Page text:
TBG - When I enlisted in the Air Force in 1980, I was one of VERY few in any of the extended branches of my family to have joined the military in a couple of generations, and the only one of the great-grandchildren of any of my eight great-grandparents to have done so. There was certainly support for my decision, but definitely also some consternation. In the not-so-very-post-Vietnam era, I think that there was not a lot of enthusiasm for military service amongst social/economic/political circles that 1) didn't already have ties to the military, and 2) didn't "need" to join for financial reasons.

What I found was a fascinating mix of folks, who were there for an astounding array of reasons. Many of them had plenty of other options. I won't say that it's the defining experience of my life - moving from Georgia to Japan/Okinawa/Kentucky/Colorado/back to Georgia between second and tenth grades probably qualifies - but I'll always treasure the experience.

Posted by: Bob S. | May 3, 2008 10:42 AM | Report abuse

Up early to work on a server backup switchover that's just occurring now. Hours of boredom, moments of sheer terror.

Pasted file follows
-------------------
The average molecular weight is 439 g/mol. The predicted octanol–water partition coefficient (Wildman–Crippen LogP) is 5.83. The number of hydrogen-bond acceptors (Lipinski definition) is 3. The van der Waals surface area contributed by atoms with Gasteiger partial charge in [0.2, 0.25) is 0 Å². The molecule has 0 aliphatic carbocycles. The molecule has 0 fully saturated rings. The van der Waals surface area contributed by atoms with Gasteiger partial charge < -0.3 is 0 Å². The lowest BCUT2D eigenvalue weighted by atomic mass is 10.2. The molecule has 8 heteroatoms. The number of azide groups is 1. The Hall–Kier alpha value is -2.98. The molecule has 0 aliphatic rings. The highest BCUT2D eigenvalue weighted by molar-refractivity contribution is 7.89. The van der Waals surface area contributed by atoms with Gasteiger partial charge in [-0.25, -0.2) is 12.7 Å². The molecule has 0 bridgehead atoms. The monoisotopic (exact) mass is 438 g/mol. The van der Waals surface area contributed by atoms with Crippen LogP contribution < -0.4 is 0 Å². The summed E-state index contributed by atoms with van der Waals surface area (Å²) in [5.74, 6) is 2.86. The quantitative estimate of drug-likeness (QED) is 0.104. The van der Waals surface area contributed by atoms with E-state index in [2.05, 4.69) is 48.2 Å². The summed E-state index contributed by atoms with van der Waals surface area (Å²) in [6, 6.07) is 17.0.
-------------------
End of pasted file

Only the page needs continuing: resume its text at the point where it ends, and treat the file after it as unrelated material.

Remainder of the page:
I think it'll be a fine day to make potato salad and distribute it to all my friends. I know how to make less than 7# at a time, but why bother? It's not like it's much less work to make much less. This is heart-attack stuff--hardboiled eggs, mayo, bacon and worst of all, potatoes, parsley, onions and celery--to be eaten twice a year, max, including baby and wedding showers, graduations, special occasions.

I agree with what many of the women here (and several men) have posted on yesterday's unofficial topic. As bia said, it can a narrow little box. Ivansmom, wise as usual. Today, CP, no way I could have come half as close to saying it better. And kudos to yello's post about Ms. Mannheim et al. omni, TBG, slyness, very nice.

I wonder sometimes--there are different types of animals within the same classification (don't quibble here on my wording, please), from Shetland pony to Percheron, Chihuahua to Labrador Retriever to Great Dane. Some are genetically naturally larger or smaller than others. Why would people be different?